W3C Social Business Jam - Flurry No. 4: Personal views of information
cmw.osdude 120000QT77 Visits (1777)
[Remember that even though I work for IBM I am an individual with my own thoughts and ideas. Anything I write here may not necessarily represent the views of the IBM Corporation or its partners... though I'm hoping that's only a matter of time before they catch up.]
One of the conversations has been about the battle between the private acquisition of information (personal data stores) and the systematic storage of data (corporate data stores). Most effective people accumulate their own data which they organize and retrieve in a way that is logical to them. Their ability to recall and locate this information is part of their success. Alternatively, a company benefits greatly when useful information is openly available to others who could use it. However, the demands of an enterprise data system require structure and tooling that may not match up with an individual's way of dealing with information. (I have yet to deal with a corporate information tool that thinks like I do.)
I look at some of the more social tools and how they affect my approach to information. A couple of the businesses that I frequent are Netflix and Amazon. Now, they have a lot of structure to them, but they use my habits and opinions in conjunction with the habits and opinions of others to continually point me to things that might interest me. In general they do a pretty good job of it too! This is a case of me using a structured data system that takes my needs and perspective into account. I have to use their tools and I have to participate by rating things as I go. The more diligent I am in participating, the better my recommendations become. (Of course in the case of Netflix and Amazon there is a conversion process — I rent or buy something — that is trackable whether I actively participate or not.)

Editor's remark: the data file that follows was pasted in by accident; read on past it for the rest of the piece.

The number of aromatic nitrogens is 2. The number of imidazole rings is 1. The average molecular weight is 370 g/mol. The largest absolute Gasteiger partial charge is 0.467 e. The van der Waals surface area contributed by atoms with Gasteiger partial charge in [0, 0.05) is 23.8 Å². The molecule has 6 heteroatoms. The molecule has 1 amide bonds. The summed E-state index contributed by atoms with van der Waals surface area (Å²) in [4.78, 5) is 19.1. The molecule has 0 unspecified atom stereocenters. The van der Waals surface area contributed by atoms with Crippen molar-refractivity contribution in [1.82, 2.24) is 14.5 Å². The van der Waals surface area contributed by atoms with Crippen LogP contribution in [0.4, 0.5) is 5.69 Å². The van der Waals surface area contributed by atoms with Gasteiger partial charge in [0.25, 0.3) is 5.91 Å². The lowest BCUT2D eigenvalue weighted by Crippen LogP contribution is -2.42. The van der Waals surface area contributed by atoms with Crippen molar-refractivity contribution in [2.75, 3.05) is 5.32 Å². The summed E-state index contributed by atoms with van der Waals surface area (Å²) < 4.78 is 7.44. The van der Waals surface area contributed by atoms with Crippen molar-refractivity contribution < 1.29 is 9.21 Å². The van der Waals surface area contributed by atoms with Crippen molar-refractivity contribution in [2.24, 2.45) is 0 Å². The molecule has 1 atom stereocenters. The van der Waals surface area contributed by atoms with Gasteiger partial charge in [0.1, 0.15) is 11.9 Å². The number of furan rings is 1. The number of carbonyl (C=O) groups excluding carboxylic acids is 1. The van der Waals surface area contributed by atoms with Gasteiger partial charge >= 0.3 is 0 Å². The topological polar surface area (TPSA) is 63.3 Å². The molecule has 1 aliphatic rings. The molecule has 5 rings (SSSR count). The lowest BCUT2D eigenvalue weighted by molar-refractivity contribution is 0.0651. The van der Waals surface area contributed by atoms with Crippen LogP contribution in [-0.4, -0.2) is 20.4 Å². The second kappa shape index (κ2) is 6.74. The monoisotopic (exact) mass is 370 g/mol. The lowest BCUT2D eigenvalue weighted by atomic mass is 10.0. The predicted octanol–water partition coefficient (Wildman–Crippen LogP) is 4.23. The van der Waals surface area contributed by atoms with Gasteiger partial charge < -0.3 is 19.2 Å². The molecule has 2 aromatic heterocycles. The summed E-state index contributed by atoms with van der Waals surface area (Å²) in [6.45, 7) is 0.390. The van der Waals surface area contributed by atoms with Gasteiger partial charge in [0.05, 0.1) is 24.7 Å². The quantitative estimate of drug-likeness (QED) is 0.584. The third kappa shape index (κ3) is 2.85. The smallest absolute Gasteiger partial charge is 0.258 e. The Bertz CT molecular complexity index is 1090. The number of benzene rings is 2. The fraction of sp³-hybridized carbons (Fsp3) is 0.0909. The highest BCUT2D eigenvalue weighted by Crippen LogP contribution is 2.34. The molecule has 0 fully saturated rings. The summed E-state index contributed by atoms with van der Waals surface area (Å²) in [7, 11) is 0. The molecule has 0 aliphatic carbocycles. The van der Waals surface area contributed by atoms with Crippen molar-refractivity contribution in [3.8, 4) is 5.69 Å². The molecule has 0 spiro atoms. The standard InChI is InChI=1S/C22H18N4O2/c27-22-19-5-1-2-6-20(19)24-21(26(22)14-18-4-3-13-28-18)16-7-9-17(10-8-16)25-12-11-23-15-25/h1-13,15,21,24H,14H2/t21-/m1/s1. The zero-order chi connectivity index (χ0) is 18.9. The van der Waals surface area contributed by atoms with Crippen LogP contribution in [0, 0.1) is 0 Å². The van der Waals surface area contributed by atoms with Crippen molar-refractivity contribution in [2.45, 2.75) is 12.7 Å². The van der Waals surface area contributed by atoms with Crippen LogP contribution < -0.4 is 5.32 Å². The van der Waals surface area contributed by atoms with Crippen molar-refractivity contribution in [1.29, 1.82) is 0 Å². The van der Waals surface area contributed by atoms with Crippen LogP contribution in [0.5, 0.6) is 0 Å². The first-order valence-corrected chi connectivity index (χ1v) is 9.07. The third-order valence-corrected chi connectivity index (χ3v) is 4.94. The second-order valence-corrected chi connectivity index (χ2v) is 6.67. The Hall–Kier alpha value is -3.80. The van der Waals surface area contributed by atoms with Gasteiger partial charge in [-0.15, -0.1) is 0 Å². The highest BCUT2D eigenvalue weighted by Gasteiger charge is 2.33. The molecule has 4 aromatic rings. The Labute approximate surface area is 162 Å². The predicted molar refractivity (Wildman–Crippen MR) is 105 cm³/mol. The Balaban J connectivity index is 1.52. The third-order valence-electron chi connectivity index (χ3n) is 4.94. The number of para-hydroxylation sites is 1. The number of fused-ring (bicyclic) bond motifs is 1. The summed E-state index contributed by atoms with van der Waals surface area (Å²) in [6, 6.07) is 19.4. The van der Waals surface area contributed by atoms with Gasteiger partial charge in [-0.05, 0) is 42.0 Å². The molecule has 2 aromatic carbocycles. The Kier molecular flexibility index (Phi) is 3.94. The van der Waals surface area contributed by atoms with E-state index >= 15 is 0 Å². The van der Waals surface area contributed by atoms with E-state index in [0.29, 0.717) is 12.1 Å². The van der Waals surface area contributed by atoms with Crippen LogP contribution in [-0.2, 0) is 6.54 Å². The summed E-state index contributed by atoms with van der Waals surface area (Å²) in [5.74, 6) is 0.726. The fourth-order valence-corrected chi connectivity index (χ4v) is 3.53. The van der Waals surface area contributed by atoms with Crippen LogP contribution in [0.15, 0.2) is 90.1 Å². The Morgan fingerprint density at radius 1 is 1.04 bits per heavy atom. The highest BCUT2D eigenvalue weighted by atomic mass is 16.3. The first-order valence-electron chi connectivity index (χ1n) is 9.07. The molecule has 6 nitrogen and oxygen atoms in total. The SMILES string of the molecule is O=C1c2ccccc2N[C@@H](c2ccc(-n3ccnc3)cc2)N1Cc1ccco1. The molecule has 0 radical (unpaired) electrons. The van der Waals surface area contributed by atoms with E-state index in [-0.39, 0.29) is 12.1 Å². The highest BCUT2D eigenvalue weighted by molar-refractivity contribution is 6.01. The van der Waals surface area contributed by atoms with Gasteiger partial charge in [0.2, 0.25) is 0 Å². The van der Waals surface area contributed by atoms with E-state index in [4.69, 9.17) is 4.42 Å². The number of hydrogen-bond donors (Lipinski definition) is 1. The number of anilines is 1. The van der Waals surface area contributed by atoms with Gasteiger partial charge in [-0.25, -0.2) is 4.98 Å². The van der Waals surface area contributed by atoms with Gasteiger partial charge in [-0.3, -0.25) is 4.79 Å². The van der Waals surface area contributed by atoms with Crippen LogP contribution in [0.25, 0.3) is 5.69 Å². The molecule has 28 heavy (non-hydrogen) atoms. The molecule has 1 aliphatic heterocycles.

I also look at some of the news stories and other things that I pick up through friends on Google+, Facebook and other tools. In those cases people will share links to things that might interest me. In many cases a number of people that I know will re-share that information so that there are several pointers to it. In those cases I am not dealing at first with the original source of the information. In some cases I've never even heard of the original source, but am guided there by my friends. Through this process I have discovered people who think like I do and whom I trust to lead me to information I will appreciate. I've also seen patterns by people that I like well enough, but who continually show me that they do not think as I do about a number of things and I tend to treat their recommendations much more lightly. In this second case, I am building a personal view of information that is well suited to me, but separated from the original source of the information. Furthermore, the tooling allows others who might benefit from my thoughts on a topic, or their parallel interest, have a chance to look into this themselves.
I think that people must have their own view of information in order for it to make sense. If a data system allows them to build that personal view then they will use it. If it lacks that capability then they will do it anyway, through personal notes, emails, sticky-notes, etc. However, that personal view is hidden and cannot be leveraged for the rest of the organization.